The project OPENQKD will aim to bring about a change in the way we see, understand and use quantum communication. Its main focus is to create and test a communication network infrastructure with a built-in quantum element, using Quantum Key Distribution (QKD), a ultra-secure form of encryption that allows data to be transmitted with a very high level of security.
Roberto Viola, Director-General of the European Commission's Directorate-General for Communications Networks, Content and Technology, stated: "This project will make a key contribution to ensuring that Europe remains at the forefront of research into quantum technologies and their applications which, among many other uses, have the potential to transform the way that we communicate securely. The EU has already shown that it is serious about quantum by launching in 2018 the Quantum Technologies Flagship, a 1 billion euro initiative that will fund cutting-edge research over the next ten years."
Helmut Leopold, Head of the Center for Digital Safety and Security at the Austrian Institute of Technology, which is coordinating the project, added: "With the European OPENQKD initiative, Europe builds on its leadership in science and technology in the sector of quantum technologies by fostering a strong cooperation among research and industry as well as the public sector. This will enable an innovative eco-system for creating a new perspective for our secure digital Europe and building the foundation for next generation communication technologies."
The European Commission chose to fund OPENQKD following a Horizon 2020 call for proposals in 2018. Its mission is to develop an experimental testbed based on QKD and to test the existing equipment supplied by different manufacturers of quantum components. OPENQKD's activities will take place across Europe - in Austria, Spain, Poland, Germany, the Netherlands, Switzerland, France, Italy, UK, Greece and the Czech Republic. It will focus on several key fields of operations, especially the telecommunications sector, where data traffic in transit and at rest needs to be secured. Other applications, such as securing medical and governmental data or the transmission of secure control signals in the electricity grid, will also be demonstrated and evaluated.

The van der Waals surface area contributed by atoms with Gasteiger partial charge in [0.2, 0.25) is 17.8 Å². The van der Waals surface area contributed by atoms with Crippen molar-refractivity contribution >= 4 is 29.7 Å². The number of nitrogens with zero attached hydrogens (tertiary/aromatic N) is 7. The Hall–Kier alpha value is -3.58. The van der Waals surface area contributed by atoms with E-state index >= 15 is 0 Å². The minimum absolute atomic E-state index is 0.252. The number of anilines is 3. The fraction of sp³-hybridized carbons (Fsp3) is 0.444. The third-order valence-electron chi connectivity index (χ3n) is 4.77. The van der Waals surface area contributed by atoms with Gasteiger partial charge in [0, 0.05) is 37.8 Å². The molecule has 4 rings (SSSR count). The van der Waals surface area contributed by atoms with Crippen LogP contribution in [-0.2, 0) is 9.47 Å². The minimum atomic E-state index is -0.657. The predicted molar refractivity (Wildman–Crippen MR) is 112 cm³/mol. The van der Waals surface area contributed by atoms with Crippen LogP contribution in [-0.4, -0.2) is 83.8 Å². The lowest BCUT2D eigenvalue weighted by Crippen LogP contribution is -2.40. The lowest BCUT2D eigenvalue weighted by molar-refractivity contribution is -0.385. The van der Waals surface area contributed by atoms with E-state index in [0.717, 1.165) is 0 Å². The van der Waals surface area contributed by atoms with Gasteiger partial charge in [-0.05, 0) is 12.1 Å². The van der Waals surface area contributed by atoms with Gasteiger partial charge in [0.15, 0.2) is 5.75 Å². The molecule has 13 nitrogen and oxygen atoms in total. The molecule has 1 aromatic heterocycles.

In addition, OPENQKD will address the development of a European ecosystem for quantum technology providers, and application developers. It will also work to identify new use-cases by supporting start-ups and SMEs, as well as offering modern test facilities to new quantum stakeholders. A further objective for the project is to devise standards and security certifications for this infrastructure.
To achieve its ambitious goals, the OPENQKD project will last three years and have a budget of 15 million euro. Its consortium consists of 38 partners from 13 EU Member States and Horizon 2020 Associated States. The consortium partners cover a wide range of competences including quantum equipment manufacturers, network operators, system integrators, small and medium-sized enterprises, research and technology organisations, universities, certification and standardisation bodies and end users.
In October 2018, the European Commission launched the first phase of the Quantum Technologies Flagship, a 1 billion euro, ten-year initiative pooling resources around a commonly agreed science and technology roadmap. Five fields are covered: quantum communication, quantum computing, quantum simulation, quantum metrology and sensing, and the basic science behind quantum technologies.
In June 2019, several EU countries signed a declaration agreeing to explore together how to develop and deploy a quantum communication infrastructure (QCI) across the EU within the next ten years. Since then, three other Member States have also signed the declaration.
In the period 2021-2027, quantum technologies will be supported by the Digital Europe programme, which will develop and reinforce Europe's strategic digital capacities, as well as the Commissions Horizon Europe programme, contributing to research applications.